Allying with Kalmar in 1693, Brittany fought during the Kalmar-Wessex War, looking to take Wessex down a peg or two, hoping to leverage Kalmar to severely neuter Wessex's navy. Militarily, Brittany was outclassed once faced with the full-blown Wessex army (rather than freebooter militias in Ireland) and this would trigger concentrated efforts to reform the Duchy once the war was over. However the war did bring the previously Wessexian island of Liamuiga into Breton possession. Its near-neighbour Oualie was added later, seized from Leon in 1785 during the Six Years War and stoutly defended by a considerably improved navy.

The Duchy retained its independence, and Carib holdings, during the Iberian Revolution, mainly due to the defeat of the Hispanic navy by the Kalmar Union at the Battle of Alderney. As a result Hispania could not adequately protect its northern coasts or overseas territory and the Breton army made frequent raids on both.

The Industrial Revolution initially passed Brittany by and much of the country's wealth has been driven by imports of Leifian and Tawantinland goods. A concerted effort to 'catch-up' has led to a relatively high level of literacy in the Duchy with a growing light industry sector. This has played into the well-established rivalry between the cities of Naoned and Roazhon, whose universities compete for scientific innovation. In 2002 a Breton, Adrien Jégado, invented fast-freezing methods which has allowed a greater level of food imports to reach Europe.

The revival of a Cornish separatism movement in Wessex has been blamed on covert Breton support. Duke Peter VI has recently reinserted 'King of Cornwall' into his list of titles, inflaming passions both sides of the Wessex Channel. Due to this tensions remain high between Wessex and Brittany.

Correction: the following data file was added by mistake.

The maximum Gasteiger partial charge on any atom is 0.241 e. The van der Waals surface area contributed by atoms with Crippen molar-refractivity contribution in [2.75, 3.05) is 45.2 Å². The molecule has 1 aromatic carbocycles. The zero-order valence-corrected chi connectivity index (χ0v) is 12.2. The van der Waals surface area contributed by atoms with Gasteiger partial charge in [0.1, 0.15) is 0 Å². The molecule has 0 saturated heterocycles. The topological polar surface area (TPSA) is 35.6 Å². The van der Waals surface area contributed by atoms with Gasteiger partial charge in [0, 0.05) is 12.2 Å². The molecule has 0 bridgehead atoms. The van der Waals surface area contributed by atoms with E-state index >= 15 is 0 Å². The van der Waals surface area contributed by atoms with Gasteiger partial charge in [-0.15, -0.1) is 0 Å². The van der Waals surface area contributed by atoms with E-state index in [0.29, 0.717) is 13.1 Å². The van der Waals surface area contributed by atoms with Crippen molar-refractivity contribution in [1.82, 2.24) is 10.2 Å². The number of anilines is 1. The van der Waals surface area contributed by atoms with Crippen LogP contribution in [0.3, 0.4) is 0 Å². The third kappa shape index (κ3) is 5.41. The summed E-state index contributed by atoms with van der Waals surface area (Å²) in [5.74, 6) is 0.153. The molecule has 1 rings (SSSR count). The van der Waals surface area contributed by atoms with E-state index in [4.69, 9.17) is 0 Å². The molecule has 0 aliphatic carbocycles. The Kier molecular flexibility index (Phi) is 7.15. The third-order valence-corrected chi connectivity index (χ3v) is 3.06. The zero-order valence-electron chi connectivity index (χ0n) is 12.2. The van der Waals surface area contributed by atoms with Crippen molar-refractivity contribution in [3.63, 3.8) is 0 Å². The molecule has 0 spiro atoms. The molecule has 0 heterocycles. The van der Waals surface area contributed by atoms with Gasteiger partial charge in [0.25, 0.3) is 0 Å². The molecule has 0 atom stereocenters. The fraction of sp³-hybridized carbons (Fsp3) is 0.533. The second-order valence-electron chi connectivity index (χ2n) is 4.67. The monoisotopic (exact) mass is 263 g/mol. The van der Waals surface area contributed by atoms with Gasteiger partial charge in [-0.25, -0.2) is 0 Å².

Government

Britanny-Maine has a long history of parliamentary government, its Estates dates itself from the reign of Duke John V. In its current form the Estates is a bi-cameral chamber elected with a near-universal franchise. Elections are held as and when they are required. Politics tends to divide along linguistic lines with few parties able to appeal to both Breton and French majority provinces. Government is therefore usually formed of coalitions.

Liamuiga

Liamuiga Territory
Timeline: The Kalmar Union
Flag No coa
Flag Coat of Arms
Capital
(and largest city)
Iseldir
Language Breton, French
Duke Peter VI
Chief Minister Jacques Peyron
Population 16,200 
Currency BRE

The island of Liamuiga, and neighbouring Oualie, had been relatively prosperous chiefdoms in the 14th-15th centuries, trading with Portuguese, Vinlandic, Álengsk and Mexic merchants. Records show Liamuiga had descended into civil war by the time Europe began to seriously look at the Carib islands to support their cross-Atlantic trade. Liamuiga would be occupied by Wessex, Leon took Oualie. Both kingdoms introduced Catholicism and sprinkling of European settlement, and tobacco, but competition from mainland Leifia would shift production toward sugar. Brittany would capture Liamuiga from Wessex in 1694, and Oualie from Leon in 1785, evicting both sets of settlers at the close of the respective wars.

The original Kalinago language declined as first Wessexian Saxon and Leonese, then Breton and French were promoted, and is now extinct and is only present in place-names and a few surnames.